Undeterred by Himself the Elf’s preference last week for continuing to be a whirlwind of destruction around the house, I have used a morning that Dulcie is at pre-school to treat him to a solo trip to a play group. This is his first ever visit to a playgroup and my first visit to this one. It is held in the beautiful mezzanine of a church, and I plead with the Ladies (as they introduce themselves) who run it to assure me that I am not enrolling him into a sort of Sunday School. I am reassured. It is all about Play here, with the Ladies also keen to help with small children so that the mothers and carers can have what is charmingly referred to as a ‘peaceful cup of tea’ in a room of fifty excited under-threes. There are also huge wedges of homemade cake on sale for 50p. Himself the Elf eyes the plastic toys. I eye the cake. We’re staying.
We are invited to join in with the singing. Himself the Elf is parted from the sort of horrid, noisy plastic toy that he so desires (we try to stick to beautiful, hand-painted wooden ones at home, which are treated with frequent scorn unless being used to bang loudly on the hard floor for maximum noise) and we sit in a huge circle. He is bemused as we begin the Humpty Dumpty, as our accompanist has started the song at a very high pitch and we all struggle as we screech, “couldn’t put Humpty together again” in hilarious sopranos. The Lady leading the singing suggests that we have Heads, Shoulders, Knees and Toes, and requests that it is at slightly lower pitch. The request is defiantly refused, and our pianist employs the loud pedal to hide the dreadful singing. The baby squeals with delight at our squawks. Next is Five Little Ducks, which is deemed to be best sung a capella, and a picture of a duck with ducklings is held up. Himself the Elf is beside himself with excitement, breathing heavily and waving at the ducks. He goes wild with longing for them and when the singing concludes is straight over to gum the laminated picture. Continue reading
“The cat,” sobs Dulcie, dramatically and pointing with a gesture straight out of a hammy, amateur Shakespeare performance. “Has upsetted me. She has been looking at me meanly in the garden.” I’m at a bit of a loss as to the best way to respond. As far as I know, our cat has always looked either hungry or inscrutable, and she is currently sitting on the garden wall staring into space. But Dulcie is a sensitive soul, keen to weep like a silent movie heroine over any perceived slight, and ready to scream and wail if a Weetabix is presented not totally intact at breakfast. Her reaction to any light bump or knock suggests that she has a fine future as a star player for the Italian national football team.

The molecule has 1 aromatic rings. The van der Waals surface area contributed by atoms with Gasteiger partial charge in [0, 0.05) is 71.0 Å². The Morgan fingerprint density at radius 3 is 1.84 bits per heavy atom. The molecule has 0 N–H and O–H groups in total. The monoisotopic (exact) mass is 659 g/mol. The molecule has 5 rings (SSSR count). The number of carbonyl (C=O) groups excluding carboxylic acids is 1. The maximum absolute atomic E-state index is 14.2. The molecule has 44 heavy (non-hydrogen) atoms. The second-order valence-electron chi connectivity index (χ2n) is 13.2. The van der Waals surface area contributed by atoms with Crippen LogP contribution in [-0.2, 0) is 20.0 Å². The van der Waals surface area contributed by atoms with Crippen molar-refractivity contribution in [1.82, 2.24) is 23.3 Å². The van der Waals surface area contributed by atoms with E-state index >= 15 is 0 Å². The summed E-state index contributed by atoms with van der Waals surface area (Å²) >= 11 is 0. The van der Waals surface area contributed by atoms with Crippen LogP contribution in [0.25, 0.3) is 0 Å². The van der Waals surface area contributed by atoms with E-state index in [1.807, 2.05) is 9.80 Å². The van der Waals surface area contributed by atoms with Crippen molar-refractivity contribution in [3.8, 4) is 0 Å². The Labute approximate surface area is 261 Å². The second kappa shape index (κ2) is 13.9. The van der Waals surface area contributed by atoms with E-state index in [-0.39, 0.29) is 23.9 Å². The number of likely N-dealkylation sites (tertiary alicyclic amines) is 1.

Yet, she also has a slightly blood-thirsty side to her. “I will KILL you!” she fumes at an imaginary foe in the garden. And she seems impervious to any sentiment around eating delicious food that was very obviously a living creature not so long ago. “Ha ha, little fishy,” she croons to a whitebait. “I am going to munch your head off!” Himself the Elf is a bit of a tough-nut, banging into chairs and tables, and toppling over with monotonous regularity as he explores. Dulcie often greets his fairly restrained cries when he’s injured, or stuck, or become wedged under a piece of furniture, with utter indifference or scorn. “You silly baby! You don’t know what you’re doing, do you?” I try to suggest we offer Himself the Elf some sympathy, but Dulcie still seems to have a fairly flinty heart where his woes are concerned. Which is why I’m not surprised that she has a taste for slightly macabre literature and a liking for the frankly strange The Crows of Pearblossom. Continue reading
I’m at home with just Himself the Elf, after Dulcie has been banished to pre-school. I miss her horribly but console myself with the thought that I am going to give Himself the Elf some undivided attention. He will no longer need to climb ceaselessly and empty shelves, because I will be playing with him. Instead of hauling himself up to the play kitchen and methodically emptying the tea set out of the washing up bowl, breathing heavily, we will be sat on a rug in the garden, playing with stacking cups, or snuggled together with a book.
However, it turns out that Himself the Elf actually prefers his usual activities. For him, the biggest boon of his sister’s absence is the opportunity to rummage undisturbed through her storage boxes, flinging toys with a triumphant ‘Ha!’ or having a contemplative chew on the ones he likes the look of. After watching for a few minutes, I remove a toy stethoscope from his maw and invite him on my knee. With the old baby books all out of the loft, I am itching to share some favourites with him and have selected In My Nest. He’s clearly as keen on books as Dulcie and I, but whereas we adore the narrative and savour the pictures, Himself the Elf is like a little bookworm and is most interested in eating and chewing books. But In My Nest is far too beautiful for that. Continue reading